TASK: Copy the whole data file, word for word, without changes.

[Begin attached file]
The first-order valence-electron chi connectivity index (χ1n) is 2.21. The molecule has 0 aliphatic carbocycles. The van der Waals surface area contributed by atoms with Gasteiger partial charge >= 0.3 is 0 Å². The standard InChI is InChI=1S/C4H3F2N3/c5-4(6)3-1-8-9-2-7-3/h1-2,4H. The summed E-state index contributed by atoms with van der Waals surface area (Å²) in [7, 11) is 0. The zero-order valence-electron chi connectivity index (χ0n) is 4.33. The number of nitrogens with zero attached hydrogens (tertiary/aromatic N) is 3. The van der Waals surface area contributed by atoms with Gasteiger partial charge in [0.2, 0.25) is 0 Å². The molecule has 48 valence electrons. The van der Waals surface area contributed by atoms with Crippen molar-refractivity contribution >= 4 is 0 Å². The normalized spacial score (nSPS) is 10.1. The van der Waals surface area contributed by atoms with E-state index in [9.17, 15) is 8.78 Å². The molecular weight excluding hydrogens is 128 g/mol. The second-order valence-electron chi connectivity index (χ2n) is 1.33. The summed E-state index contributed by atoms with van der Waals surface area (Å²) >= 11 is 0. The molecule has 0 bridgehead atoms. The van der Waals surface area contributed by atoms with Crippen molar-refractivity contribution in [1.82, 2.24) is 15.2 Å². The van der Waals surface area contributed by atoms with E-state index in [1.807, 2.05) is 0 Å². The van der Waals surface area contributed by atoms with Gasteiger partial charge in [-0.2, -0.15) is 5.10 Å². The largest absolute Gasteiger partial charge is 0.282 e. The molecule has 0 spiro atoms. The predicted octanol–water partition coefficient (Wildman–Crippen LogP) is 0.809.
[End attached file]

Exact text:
The first-order valence-electron chi connectivity index (χ1n) is 2.21. The molecule has 0 aliphatic carbocycles. The van der Waals surface area contributed by atoms with Gasteiger partial charge >= 0.3 is 0 Å². The standard InChI is InChI=1S/C4H3F2N3/c5-4(6)3-1-8-9-2-7-3/h1-2,4H. The summed E-state index contributed by atoms with van der Waals surface area (Å²) in [7, 11) is 0. The zero-order valence-electron chi connectivity index (χ0n) is 4.33. The number of nitrogens with zero attached hydrogens (tertiary/aromatic N) is 3. The van der Waals surface area contributed by atoms with Gasteiger partial charge in [0.2, 0.25) is 0 Å². The molecule has 48 valence electrons. The van der Waals surface area contributed by atoms with Crippen molar-refractivity contribution >= 4 is 0 Å². The normalized spacial score (nSPS) is 10.1. The van der Waals surface area contributed by atoms with E-state index in [9.17, 15) is 8.78 Å². The molecular weight excluding hydrogens is 128 g/mol. The second-order valence-electron chi connectivity index (χ2n) is 1.33. The summed E-state index contributed by atoms with van der Waals surface area (Å²) >= 11 is 0. The molecule has 0 bridgehead atoms. The van der Waals surface area contributed by atoms with Crippen molar-refractivity contribution in [1.82, 2.24) is 15.2 Å². The van der Waals surface area contributed by atoms with E-state index in [1.807, 2.05) is 0 Å². The van der Waals surface area contributed by atoms with Gasteiger partial charge in [-0.2, -0.15) is 5.10 Å². The largest absolute Gasteiger partial charge is 0.282 e. The molecule has 0 spiro atoms. The predicted octanol–water partition coefficient (Wildman–Crippen LogP) is 0.809.